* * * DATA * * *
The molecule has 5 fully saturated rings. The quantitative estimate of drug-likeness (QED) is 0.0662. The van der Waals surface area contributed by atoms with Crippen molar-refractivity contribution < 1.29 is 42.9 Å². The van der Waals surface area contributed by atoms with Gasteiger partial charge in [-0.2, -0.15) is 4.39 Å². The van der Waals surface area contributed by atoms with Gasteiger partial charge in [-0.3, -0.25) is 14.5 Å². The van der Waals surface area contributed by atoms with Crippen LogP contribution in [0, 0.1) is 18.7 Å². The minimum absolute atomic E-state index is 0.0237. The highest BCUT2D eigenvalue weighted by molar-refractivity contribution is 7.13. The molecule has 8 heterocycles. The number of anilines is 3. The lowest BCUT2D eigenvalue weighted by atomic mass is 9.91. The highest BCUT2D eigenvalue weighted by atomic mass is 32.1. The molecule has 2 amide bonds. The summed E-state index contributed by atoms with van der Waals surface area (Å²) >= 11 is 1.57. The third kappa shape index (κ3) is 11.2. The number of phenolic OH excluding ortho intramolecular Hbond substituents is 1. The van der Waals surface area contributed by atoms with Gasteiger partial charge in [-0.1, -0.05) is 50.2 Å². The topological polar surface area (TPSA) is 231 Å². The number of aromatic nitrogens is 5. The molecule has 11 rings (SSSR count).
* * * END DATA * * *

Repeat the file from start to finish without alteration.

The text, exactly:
The molecule has 5 fully saturated rings. The quantitative estimate of drug-likeness (QED) is 0.0662. The van der Waals surface area contributed by atoms with Crippen molar-refractivity contribution < 1.29 is 42.9 Å². The van der Waals surface area contributed by atoms with Gasteiger partial charge in [-0.2, -0.15) is 4.39 Å². The van der Waals surface area contributed by atoms with Gasteiger partial charge in [-0.3, -0.25) is 14.5 Å². The van der Waals surface area contributed by atoms with Crippen LogP contribution in [0, 0.1) is 18.7 Å². The minimum absolute atomic E-state index is 0.0237. The highest BCUT2D eigenvalue weighted by molar-refractivity contribution is 7.13. The molecule has 8 heterocycles. The number of anilines is 3. The lowest BCUT2D eigenvalue weighted by atomic mass is 9.91. The highest BCUT2D eigenvalue weighted by atomic mass is 32.1. The molecule has 2 amide bonds. The summed E-state index contributed by atoms with van der Waals surface area (Å²) >= 11 is 1.57. The third kappa shape index (κ3) is 11.2. The number of phenolic OH excluding ortho intramolecular Hbond substituents is 1. The van der Waals surface area contributed by atoms with Gasteiger partial charge in [-0.1, -0.05) is 50.2 Å². The topological polar surface area (TPSA) is 231 Å². The number of aromatic nitrogens is 5. The molecule has 11 rings (SSSR count).